Created and written by screenwriter Abi Morgan (Shame, The Iron Lady), The Hour clearly draws a lot of its inspiration from the real-life story of Panorama, BBC’s groundbreaking TV news magazine which premiered in late 1953. Panorama (with its legendary host David Dimbleby, and producer Grace Wyndham Goldie) actually made its name with the same two stories that dominate the first season of The Hour – the uprising in Hungary and the Suez crisis of 1956. The real-life show, like its fictional counterpart, also went head to head against the so-called “14-day rule”, an agreement between the BBC and British government which stipulated that nothing currently under debate in Parliament could be discussed on television for two weeks. Panorama controversially got around the rule by reporting on the international reaction to the crisis – a decision mirrored by the actions of our heroes in The Hour.

Dominic West as Hector Madden
In this age of Mad Men and Boardwalk Empire, it isn’t all that surprising that a period drama can be so gripping. But the fact is that The Hour has learned the right lessons from its American cousins, both from their triumphs and from their failures. The Hour is less concerned with authentic clothing and hair styles than with telling a good story with fleshed out characters. Freddie, our main protagonist, is a young reporter who (despite a substantial ego) somehow believes himself to be almost invisible, and thereby invulnerable. These illusions are shattered, slowly but decisively, by the middle of this first short season. While the relationship between Freddie and Bel drives the story (and their playful Tracy-Hepburn dynamic is the emotional spine of the narrative), and West’s evolving characterization of Hector Madden is a continually pleasant surprise, Anton Lesser’s Clarence Fendley might be the quiet hero of the piece. As the veteran newsman in charge of these young rebels, Clarence knows better how to play this game, but as the stakes keep rising, he too finds himself out of his depth.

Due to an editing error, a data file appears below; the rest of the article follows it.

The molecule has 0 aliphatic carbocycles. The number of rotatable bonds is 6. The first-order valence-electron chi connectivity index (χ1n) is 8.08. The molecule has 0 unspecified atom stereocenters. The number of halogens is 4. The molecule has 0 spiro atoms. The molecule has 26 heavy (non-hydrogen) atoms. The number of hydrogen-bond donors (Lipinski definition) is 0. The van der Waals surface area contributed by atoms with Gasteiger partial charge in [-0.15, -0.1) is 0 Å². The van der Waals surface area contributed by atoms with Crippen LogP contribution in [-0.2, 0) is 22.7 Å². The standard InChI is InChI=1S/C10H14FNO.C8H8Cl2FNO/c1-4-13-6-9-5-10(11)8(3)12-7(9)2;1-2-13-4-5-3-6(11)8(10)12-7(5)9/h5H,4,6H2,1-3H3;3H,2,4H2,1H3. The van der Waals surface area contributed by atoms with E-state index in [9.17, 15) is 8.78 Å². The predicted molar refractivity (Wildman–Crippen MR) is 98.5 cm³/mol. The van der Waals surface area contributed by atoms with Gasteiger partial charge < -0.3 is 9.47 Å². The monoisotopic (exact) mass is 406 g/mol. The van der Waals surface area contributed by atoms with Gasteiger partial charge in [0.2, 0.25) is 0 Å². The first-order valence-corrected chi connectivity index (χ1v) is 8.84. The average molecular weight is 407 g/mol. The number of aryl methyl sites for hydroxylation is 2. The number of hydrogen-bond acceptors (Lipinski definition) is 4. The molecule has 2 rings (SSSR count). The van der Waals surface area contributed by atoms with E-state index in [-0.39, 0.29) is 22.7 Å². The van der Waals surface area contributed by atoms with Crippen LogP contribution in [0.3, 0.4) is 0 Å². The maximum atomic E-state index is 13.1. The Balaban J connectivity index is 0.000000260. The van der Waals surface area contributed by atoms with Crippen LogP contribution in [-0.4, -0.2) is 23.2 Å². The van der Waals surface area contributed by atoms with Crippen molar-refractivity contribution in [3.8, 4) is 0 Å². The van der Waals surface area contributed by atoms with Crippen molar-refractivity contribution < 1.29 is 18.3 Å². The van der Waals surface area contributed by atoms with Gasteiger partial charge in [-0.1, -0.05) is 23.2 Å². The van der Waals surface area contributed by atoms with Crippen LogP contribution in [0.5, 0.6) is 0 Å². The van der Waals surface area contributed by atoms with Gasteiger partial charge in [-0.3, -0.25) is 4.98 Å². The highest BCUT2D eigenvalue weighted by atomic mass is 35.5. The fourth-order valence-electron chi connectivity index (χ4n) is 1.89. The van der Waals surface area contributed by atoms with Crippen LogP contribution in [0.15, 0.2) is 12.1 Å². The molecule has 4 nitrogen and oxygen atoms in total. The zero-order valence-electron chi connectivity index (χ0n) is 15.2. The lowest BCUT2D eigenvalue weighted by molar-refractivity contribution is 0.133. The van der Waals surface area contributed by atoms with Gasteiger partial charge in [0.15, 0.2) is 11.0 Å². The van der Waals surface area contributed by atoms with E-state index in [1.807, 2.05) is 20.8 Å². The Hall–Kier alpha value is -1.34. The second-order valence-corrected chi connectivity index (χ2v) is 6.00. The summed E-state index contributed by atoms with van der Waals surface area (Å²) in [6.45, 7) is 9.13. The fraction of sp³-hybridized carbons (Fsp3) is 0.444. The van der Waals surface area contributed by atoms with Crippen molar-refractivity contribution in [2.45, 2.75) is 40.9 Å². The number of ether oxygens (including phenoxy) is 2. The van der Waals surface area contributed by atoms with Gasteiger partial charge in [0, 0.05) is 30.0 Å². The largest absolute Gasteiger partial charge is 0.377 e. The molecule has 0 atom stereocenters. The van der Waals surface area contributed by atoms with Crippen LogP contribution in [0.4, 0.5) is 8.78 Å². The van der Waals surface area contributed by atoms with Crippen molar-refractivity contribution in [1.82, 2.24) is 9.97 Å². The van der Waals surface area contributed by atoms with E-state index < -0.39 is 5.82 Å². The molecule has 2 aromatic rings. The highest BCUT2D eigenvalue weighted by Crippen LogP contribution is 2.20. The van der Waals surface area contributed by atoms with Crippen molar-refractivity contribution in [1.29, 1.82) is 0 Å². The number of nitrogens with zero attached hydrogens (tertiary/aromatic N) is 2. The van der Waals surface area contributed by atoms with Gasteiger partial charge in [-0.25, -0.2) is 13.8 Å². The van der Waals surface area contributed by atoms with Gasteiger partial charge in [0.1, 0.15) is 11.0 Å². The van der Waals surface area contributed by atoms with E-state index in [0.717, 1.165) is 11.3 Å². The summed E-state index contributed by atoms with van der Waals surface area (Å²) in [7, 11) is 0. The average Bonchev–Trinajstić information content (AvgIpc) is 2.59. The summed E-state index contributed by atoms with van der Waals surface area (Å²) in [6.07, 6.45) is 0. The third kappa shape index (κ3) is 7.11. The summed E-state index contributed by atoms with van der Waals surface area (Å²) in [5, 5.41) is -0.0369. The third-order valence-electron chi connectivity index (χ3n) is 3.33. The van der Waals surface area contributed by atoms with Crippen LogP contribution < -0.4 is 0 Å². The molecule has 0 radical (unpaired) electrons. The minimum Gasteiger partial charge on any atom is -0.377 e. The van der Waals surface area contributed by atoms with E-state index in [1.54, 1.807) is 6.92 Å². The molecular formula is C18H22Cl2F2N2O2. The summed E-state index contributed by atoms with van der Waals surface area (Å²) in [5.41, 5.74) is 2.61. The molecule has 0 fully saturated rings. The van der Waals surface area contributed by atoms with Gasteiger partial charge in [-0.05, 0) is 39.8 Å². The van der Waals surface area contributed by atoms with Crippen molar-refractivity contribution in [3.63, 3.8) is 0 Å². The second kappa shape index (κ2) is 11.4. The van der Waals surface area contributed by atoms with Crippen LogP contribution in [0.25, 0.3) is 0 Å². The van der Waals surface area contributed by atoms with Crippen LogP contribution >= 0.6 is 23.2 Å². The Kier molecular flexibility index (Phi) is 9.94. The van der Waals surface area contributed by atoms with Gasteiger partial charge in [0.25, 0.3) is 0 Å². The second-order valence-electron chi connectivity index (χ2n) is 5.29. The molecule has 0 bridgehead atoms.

It is, in the end, a very British story. Class and social status are apparent in almost every on-screen relationship, and the newsroom setting turns out be ideally suited to witness what will turn out to be Britain’s final days as a world superpower. (The Suez Crisis will ultimately culminate in the resignation of British Prime Minister Anthony Eden in January 1957.) But it is still as much a story of today as of yesterday, and when a character reports on the US condemnation of a joint British/French military action as violating international law, a contemporary viewer will suffer an ironic shudder of familiarity.

The Hour is great television by any standard (British or otherwise). Find it on DVD or on Netflix, and don’t make any plans for the weekend: it wouldn’t surprise me if you ended up watching it all in one sitting.